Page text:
Prominent Hedge Fund Hears Crickets for J.C. Penney

Penney

Kyle Bass’s hedge fund, Hayman Capital Management, disclosed in September that it held 11.4 million shares in J.C. Penney (NYSE:JCP), a stake that amounted 5.2 percent of the company’s outstanding stock at the time. When compiling the stake, Bass expressed a bullish view on J.C. Penney. But by the end of the month, the firm’s stake had been cut in half.

The selloff was prompted by the retailer’s decision to sell 84 million shares in a public offering in order to raise cash for its turnaround attempt, a move that diluted Hayman’s investment. With J.C. Penney shares close to 40 percent below early-September levels and the fact that November sales missed estimates, the hedge fund decided to close out its position. On Thursday, Bass announced in an interview on Bloomberg Television that his firm had sold its stake in J.C. Penney’s stock. Following his comments, shares dropped 8.6 percent to $8.83 percent. Including that fall, shares have lost 51 percent of their value this year.

But while J.C. Penney’s stock price is still plummeting, the company’s sales are increasing. On Tuesday, the company reported that same-store sales, a key indicator of retail health, rose 10.1 percent over the past 12 month period — which included the important Thanksgiving holiday. In particular, sales increased 0.9 percent in the month of October and 10 percent in November, ostensibly proof that J.C. Penney’s promise of revenue growth beginning in the third quarter had come true. Comparatively, same-store sales dropped 32 percent in the fourth quarter of last year.

Yet, hidden in the good news was a concerning trend. In October, even though sales increased, store visits declined, meaning that J.C. Penney has been able to get customers to buy more items. In the industry that is called increasing the conversion rate. While the company did not disclose details about customer traffic in the statement released detailing the same-store sales improvement, it is clear to Maxim Group analysts Rick Snyder that unless the retailer can “start to get incremental customers in the door, a turnaround will be very difficult.” Plus, how sustainable and profitable J.C. Penney’s sales gains are remain to be seen, as the analyst told Bloomberg in an interview on Wednesday.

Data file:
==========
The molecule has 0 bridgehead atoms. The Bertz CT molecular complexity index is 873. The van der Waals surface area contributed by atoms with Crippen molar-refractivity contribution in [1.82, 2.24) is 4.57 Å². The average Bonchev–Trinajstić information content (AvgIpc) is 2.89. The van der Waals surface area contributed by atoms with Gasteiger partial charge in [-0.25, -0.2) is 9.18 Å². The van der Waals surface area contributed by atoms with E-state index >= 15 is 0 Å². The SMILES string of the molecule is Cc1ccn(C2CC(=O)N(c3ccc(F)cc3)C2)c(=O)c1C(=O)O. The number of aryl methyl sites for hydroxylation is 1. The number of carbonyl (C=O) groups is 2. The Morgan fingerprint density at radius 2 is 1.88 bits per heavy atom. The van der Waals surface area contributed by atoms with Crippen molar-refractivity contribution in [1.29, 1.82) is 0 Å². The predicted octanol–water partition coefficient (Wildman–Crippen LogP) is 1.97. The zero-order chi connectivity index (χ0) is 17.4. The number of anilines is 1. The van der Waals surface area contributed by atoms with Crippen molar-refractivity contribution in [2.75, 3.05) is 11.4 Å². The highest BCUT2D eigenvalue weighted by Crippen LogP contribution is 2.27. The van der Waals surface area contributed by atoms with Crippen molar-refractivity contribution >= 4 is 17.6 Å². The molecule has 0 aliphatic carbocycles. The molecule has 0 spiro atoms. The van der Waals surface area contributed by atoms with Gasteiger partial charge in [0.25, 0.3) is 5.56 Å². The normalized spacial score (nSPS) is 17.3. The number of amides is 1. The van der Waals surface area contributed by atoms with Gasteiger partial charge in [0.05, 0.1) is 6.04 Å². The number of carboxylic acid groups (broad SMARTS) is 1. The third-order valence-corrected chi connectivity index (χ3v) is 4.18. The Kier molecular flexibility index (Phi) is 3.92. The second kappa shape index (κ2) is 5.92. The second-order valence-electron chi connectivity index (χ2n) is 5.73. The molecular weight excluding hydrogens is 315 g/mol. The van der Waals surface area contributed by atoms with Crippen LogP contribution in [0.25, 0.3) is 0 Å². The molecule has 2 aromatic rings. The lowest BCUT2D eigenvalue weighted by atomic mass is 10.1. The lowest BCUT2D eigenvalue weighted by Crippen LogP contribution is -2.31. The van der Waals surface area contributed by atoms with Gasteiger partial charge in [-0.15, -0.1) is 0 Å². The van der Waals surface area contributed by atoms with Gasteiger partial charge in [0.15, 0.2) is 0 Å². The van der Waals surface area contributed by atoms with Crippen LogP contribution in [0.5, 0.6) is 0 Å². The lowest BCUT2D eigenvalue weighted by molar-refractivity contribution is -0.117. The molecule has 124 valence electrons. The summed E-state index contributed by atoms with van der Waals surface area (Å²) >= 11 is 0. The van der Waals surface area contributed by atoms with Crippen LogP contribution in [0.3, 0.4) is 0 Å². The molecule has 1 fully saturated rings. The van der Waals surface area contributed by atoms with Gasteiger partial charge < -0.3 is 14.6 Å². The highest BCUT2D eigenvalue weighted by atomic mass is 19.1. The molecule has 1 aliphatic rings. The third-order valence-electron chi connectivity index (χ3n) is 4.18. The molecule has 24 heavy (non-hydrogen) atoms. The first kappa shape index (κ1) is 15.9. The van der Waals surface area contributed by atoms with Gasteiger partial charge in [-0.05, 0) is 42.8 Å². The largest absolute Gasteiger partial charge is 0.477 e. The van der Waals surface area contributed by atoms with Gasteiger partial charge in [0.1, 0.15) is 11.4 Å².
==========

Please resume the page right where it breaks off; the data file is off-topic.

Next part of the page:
“While a 10.1 [percent] increase is impressive, it may not be enough,” he wrote in a research note obtained by Barron’s. If the company reports a 10 percent increase in same-store sales, for the entire fourth quarter, sales would still be 24.3 percent below levels recorded in the same quarter of 2011. “We would be more “excited” about traffic if the press release said it was up. We do not believe that any turnaround at J. C. Penney can be achieved without increased traffic. We will be watching sequential traffic with much interest in the future,” Snyder added.

As for Bass, he explained on Bloomberg Television that Hayman Capital “learned a lesson in perception changing quickly.” His firm still holds the company’s debt. When Myron “Mike” Ullman returned earlier this year as chief executive, a position he held before Ron Johnson, the move was praised as smart, even though J.C. Penney shares gave up 15 percent of their value during his first tenure from 2004 to 2011. It was believed that Ullman understood the retailer’s core customer base much better than Johnson, a crucial quality given J.C. Penney’s has spent the past year trying to bring them back to its stores.

Chief executives have come and gone relatively quickly at J.C. Penney, with the backdrop of the company’s management reshuffling being its struggle to improve sales. In April, Ron Johnson’s tenure as J.C. Penney’s chief executive officer came to a close. Alongside his name in the history books will be the grim set of numbers that characterized the company’s recent operations: the 25 percent plunge in revenues, the 50 percent decline in stock price, the 13 percent drop in customer traffic, and the $2.25 billion in financing it required. These dismal figures came as Johnson attempted to remake the company’s image.

In order to steer J.C. Penney away from its image as a discounter, the former CEO believed that the department-store chain needed offer consumers more upscale products rather than the company’s traditional private labels that were created in-house, even though these items create a much more profitable business with higher margins. He transformed the company’s pricing structure so that it reflected “everyday low prices” and launched a plan to organize the retailer’s floor space into a cluster of small designer boutiques in an attempt to revitalize the company’s business. The results of these changes were an even worse financial situation.

As the retailer attempts to rebound from those massive losses, J.C. Penney’s list of investors have changed as well. Both Glenview Capital Management and Hayman Capital Management cut their stakes by a combined 13.4 million shares. However, Highfields Capital Management disclosed a new investment of 3.25 million shares, according to a filing made at the end of September.

Follow Meghan on Twitter @MFoley_WSCS

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